Whether it’s from their friends and family, doctors or TV personalities, Americans have numerous outlets from which to receive advice on how to live a healthy lifestyle. However, the U.S. Department of Health and Human Services (HHS) and the U.S. Department of Agriculture (USDA) are hoping to make it easier for American consumers to make smart food and beverage choices.
U.S. Secretary of Health and Human Services (HHS) Sylvia M. Burwell and Secretary of Agriculture Tom Vilsack released updated nutritional guidelines that encourage Americans to adopt a series of science-based recommendations to improve how they eat to reduce obesity and prevent chronic diseases like Type 2 diabetes, hypertension and heart disease.
The start of the 2015-2016 school year is just around the corner, and students between the ages of five and 18 will continue to find healthier beverages and snacks in vending machines, a la carte lines and school stores due to the Smart Snacks in School regulation enacted by the U.S. Department of Agriculture (USDA) in July 2014.
Aside from the Valentine’s Day candy and treats on the store shelves, the first quarter of a new year tends to be filled with diet- and exercise-related products to appeal to those consumers who resolved to lose weight or eat healthier in the new year.
Starting in 1994, Disney character Fud Wrapper from the EPCOT attraction Food Rocks taught consumers about nutrition by reminding them to “always eat with moderation,” when choosing healthy foods versus sweet snacks.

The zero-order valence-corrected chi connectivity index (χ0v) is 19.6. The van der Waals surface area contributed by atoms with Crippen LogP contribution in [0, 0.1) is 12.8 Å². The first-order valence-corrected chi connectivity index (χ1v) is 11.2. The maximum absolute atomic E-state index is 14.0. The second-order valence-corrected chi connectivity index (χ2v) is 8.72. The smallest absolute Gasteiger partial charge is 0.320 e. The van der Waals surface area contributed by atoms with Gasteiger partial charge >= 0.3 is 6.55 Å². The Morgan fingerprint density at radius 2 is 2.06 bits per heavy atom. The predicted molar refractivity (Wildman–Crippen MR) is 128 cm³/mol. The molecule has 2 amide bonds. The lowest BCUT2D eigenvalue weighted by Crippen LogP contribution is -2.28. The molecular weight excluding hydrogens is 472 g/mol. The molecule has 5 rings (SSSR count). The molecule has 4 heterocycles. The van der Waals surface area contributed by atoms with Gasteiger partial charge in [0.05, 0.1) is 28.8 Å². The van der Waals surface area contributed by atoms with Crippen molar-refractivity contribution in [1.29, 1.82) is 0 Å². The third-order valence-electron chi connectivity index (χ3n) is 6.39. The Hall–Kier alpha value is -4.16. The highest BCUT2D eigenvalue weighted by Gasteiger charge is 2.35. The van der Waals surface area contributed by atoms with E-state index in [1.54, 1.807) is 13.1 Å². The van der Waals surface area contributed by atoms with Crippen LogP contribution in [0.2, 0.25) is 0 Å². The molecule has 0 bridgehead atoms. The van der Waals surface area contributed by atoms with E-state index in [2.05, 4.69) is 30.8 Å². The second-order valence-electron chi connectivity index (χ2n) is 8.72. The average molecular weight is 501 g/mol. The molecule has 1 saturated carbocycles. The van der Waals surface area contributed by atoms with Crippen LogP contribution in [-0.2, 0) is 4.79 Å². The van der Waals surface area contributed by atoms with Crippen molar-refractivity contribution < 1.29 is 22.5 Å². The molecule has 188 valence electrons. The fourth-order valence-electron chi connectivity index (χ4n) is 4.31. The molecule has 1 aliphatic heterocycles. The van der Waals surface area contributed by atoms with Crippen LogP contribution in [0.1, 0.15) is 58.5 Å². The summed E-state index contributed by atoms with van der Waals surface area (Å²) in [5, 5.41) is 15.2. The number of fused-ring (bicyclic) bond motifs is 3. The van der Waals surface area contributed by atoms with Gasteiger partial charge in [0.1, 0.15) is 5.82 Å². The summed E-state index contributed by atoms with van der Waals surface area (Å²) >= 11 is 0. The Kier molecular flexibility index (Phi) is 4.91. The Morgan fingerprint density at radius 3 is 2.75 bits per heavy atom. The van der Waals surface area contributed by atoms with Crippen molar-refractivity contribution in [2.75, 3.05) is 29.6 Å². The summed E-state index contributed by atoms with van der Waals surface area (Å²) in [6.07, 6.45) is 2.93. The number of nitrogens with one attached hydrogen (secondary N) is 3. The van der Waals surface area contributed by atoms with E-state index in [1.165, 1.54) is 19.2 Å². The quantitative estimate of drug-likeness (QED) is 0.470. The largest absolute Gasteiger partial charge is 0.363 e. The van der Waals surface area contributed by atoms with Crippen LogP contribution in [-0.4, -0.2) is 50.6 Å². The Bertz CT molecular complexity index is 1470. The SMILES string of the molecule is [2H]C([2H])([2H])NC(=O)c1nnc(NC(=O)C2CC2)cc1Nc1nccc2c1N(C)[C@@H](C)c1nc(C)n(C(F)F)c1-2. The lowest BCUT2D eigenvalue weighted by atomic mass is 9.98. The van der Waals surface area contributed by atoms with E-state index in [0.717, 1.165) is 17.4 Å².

Susan K. Neely, president and chief executive officer of the American Beverage Association (ABA), Washington, D.C., was recognized by the Washington Business Journal as one of this year’s 25 “Women Who Mean Business.” Neely is profiled in the Nov. 14 edition of the Washington Business Journal.
The American Beverage Association (ABA), Washington, D.C., announced the election of Rodger L. Collins, president of packaged beverages for Plano, Texas-based Dr Pepper Snapple Group, as chair of its board of directors.
Last month, the U.S. Department of Agriculture (USDA) initiated its new Smart Snacks in School nutrition standards, which affect the sale of foods and beverages that are not part of federally supported meals programs.